The Washington Harbour, the Folger Library and a small newsstand were singled out along with 10 other architectural designs at the second annual Mayor's Architectural Design Awards, presented yesterday by Mayor Marion Barry at the District Building.

The awards, which honor "significant" contributions to the esthetic environment of Washington, were given out to 10 architectural firms, with one firm, Hartman-Cox Architects, winning five awards. Sixty-two projects were submitted.

"There has been a definite trend toward design of quality buildings in Washington in the last five years," said Barry, who brought up the sticky politics of city development a few times as he strayed from his prepared speech. "The face of the city is changing, I think for the better -- though some don't like it," he said, referring to the mine fields of building in the District.

He was more specific when the Merit Award of Urban Design was given to Arthur Cotton Moore Associates for the Washington Harbour in Georgetown. The enormous, boatlike luxury building by the Potomac River came under heavy fire from its conception by citizens' groups that opposed the plan to build on the last piece of privately owned land on the waterfront, which they wanted as a public park. When developers went ahead with plans, the groups then opposed the size and style of the complex. The Commission of Fine Arts, a federal advisory body, agreed, recommending that it not be built. Barry issued the building permit anyway. "It's a real victory that it got done -- and the place turned out to be a wonderful meeting place on the water for all of Washington," said Barry with a satisfied smile.

Arthur Cotton Moore was pleased, too. "It was extremely controversial," he said, clutching his plaque. "And extremely successful -- the public loves Washington Harbour."

Hartman-Cox won two First Awards for Architecture: one for a renovation and addition at the Folger Shakespeare Library and another for the restoration of the Sears House, which it designed along with Geier Brown Renfrow, and John Milner & Associates. The firm also won a Merit Award for Architecture with Smith Segreti Tepper McMahon, and Oehrlein & Associates, for an office building at 1001 Pennsylvania Ave. NW, and one for the St. Patrick's Episcopal Church and Day School. Finally, the firm won a Citation for Architecture for work at the Van Ness Metro station.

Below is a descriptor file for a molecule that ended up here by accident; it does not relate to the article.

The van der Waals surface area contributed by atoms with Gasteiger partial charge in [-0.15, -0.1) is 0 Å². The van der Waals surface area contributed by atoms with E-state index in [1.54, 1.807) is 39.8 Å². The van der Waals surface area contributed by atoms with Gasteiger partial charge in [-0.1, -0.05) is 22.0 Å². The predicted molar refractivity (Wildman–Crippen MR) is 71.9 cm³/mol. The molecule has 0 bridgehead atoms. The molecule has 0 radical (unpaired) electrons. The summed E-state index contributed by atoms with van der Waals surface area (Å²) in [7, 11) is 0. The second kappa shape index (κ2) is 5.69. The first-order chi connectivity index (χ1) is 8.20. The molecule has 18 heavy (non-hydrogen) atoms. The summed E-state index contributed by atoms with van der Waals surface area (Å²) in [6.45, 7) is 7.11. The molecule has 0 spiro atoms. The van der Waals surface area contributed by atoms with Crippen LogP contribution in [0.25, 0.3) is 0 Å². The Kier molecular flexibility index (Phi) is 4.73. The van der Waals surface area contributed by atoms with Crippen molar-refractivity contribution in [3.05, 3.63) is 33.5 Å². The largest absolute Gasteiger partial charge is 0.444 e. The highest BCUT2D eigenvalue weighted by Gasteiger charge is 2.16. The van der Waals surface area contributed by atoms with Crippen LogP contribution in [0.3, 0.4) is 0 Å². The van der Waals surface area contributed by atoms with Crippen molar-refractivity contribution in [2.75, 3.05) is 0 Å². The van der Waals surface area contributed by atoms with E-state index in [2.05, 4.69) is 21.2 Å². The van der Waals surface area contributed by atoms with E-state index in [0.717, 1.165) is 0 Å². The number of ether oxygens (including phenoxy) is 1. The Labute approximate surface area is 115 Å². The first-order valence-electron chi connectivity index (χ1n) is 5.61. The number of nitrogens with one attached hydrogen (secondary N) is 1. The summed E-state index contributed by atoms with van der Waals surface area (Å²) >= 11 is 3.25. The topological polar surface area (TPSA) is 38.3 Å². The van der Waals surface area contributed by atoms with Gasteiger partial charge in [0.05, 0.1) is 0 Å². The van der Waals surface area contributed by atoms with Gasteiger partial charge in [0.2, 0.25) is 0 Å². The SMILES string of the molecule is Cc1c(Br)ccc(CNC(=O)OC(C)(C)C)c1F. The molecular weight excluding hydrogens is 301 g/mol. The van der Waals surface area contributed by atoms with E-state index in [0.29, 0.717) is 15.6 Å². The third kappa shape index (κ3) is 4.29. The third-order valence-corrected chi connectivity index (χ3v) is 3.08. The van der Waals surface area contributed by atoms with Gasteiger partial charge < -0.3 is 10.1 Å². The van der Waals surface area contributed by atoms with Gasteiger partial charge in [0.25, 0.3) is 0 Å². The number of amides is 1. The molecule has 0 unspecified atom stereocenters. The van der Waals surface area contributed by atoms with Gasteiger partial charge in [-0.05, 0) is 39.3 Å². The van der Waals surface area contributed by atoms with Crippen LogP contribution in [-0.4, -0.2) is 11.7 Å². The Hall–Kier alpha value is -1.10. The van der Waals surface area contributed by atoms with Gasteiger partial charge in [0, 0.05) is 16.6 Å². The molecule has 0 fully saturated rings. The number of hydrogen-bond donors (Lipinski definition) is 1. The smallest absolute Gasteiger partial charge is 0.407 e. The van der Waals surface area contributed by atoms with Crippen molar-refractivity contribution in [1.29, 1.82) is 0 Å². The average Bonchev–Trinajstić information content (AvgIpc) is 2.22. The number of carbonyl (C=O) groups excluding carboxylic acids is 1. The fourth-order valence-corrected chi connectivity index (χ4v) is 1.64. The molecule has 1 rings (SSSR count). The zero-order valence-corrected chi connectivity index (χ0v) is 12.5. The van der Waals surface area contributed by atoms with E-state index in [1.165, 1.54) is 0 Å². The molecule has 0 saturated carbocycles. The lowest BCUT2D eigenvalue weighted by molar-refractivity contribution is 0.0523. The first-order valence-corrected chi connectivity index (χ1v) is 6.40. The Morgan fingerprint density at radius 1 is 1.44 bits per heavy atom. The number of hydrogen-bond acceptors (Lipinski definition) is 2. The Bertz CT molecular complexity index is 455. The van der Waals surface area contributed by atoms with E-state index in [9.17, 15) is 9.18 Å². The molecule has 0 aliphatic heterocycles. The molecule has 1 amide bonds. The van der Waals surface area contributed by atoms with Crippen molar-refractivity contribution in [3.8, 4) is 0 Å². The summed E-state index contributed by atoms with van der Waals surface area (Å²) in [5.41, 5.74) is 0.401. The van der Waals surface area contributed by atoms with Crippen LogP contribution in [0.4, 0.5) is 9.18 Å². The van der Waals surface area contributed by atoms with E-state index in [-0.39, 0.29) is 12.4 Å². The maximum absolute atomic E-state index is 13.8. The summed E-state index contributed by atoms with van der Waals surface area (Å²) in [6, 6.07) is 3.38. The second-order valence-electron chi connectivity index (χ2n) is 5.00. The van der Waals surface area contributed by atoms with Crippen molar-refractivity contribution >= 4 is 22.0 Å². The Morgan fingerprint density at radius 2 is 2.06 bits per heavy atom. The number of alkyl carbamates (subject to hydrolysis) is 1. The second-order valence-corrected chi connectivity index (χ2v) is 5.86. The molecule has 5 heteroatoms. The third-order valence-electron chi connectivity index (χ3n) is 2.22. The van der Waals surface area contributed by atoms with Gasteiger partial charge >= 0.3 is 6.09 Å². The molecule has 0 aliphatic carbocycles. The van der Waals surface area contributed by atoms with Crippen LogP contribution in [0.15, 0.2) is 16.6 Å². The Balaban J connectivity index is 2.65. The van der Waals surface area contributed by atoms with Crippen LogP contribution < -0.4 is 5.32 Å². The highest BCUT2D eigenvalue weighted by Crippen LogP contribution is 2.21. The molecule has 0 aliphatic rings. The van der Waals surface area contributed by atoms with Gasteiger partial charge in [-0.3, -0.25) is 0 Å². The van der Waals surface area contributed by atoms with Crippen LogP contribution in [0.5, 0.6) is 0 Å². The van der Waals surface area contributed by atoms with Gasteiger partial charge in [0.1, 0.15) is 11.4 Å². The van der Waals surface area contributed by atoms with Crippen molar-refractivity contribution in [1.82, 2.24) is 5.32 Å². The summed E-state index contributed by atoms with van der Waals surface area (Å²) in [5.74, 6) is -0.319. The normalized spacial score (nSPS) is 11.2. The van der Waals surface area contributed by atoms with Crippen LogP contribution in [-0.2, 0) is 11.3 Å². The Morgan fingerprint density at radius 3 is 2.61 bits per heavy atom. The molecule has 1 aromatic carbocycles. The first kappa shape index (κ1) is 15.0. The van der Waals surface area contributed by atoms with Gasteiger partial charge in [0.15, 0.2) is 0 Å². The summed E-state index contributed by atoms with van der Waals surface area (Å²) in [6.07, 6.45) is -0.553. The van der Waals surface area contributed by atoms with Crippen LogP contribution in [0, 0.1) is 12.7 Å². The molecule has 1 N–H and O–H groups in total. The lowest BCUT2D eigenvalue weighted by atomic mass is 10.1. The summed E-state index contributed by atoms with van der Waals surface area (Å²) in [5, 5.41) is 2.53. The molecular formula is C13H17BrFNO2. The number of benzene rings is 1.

A citation was also given to the Mones Group Architecture for Jimmy's, a small enclosed vending stand on the corner of 17th Street and Pennsylvania Avenue NW. "I wanted to find a proper surrounding for Jimmy, the elderly man that ran it, that was functional for him," said Sherry Mones, who designed the space.

Other winners in the competition included:

A First Award for Architecture to Jennings and Associates Architects for the Bacon House "Mews."

A First Award for Applied Research to Ronald J. Tomasso for his master's thesis "Alley: Capillaries of the City."

Two Merit Awards for Architecture to Notter Finegold & Alexander Inc. and John Andrews International for the Intelsat World Headquarters, and to Jennings and Associates Architects for the George Camp Keiser Library and the Sultan Qaboos Bin Said Research Center for Middle Eastern Studies of the Middle East Institute.

Two Citations for Architecture to Robert A. Bell for a residence at 4436 Klingle St. NW, and Robert Schwartz Associates for the Logan School Condominiums.

Two individuals won special recognition: Howard Mackey, former dean of the School of Architecture and Planning at Howard, and Joseph Miller, professor and former director of the Urban Design Program in the School of Engineering and Architecture at Catholic University.